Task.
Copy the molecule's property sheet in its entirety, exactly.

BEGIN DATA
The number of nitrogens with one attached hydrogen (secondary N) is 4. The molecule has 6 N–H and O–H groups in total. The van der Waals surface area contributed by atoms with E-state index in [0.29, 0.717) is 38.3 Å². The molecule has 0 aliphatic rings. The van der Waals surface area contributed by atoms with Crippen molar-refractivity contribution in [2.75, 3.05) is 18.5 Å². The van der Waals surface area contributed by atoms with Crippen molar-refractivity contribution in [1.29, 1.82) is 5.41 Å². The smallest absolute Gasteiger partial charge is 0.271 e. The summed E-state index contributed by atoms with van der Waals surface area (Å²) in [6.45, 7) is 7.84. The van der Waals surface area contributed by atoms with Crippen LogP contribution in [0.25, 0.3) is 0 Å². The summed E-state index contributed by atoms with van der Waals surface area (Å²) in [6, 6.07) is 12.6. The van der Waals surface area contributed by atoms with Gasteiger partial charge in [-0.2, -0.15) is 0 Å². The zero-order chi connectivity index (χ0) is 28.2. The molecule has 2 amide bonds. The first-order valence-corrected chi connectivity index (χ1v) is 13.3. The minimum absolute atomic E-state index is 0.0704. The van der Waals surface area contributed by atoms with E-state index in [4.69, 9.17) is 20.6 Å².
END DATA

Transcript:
The number of nitrogens with one attached hydrogen (secondary N) is 4. The molecule has 6 N–H and O–H groups in total. The van der Waals surface area contributed by atoms with E-state index in [0.29, 0.717) is 38.3 Å². The molecule has 0 aliphatic rings. The van der Waals surface area contributed by atoms with Crippen molar-refractivity contribution in [2.75, 3.05) is 18.5 Å². The van der Waals surface area contributed by atoms with Crippen molar-refractivity contribution in [1.29, 1.82) is 5.41 Å². The smallest absolute Gasteiger partial charge is 0.271 e. The summed E-state index contributed by atoms with van der Waals surface area (Å²) in [6.45, 7) is 7.84. The van der Waals surface area contributed by atoms with Crippen LogP contribution in [0.25, 0.3) is 0 Å². The summed E-state index contributed by atoms with van der Waals surface area (Å²) in [6, 6.07) is 12.6. The van der Waals surface area contributed by atoms with Gasteiger partial charge in [-0.2, -0.15) is 0 Å². The zero-order chi connectivity index (χ0) is 28.2. The molecule has 2 amide bonds. The first-order valence-corrected chi connectivity index (χ1v) is 13.3. The minimum absolute atomic E-state index is 0.0704. The van der Waals surface area contributed by atoms with E-state index in [4.69, 9.17) is 20.6 Å².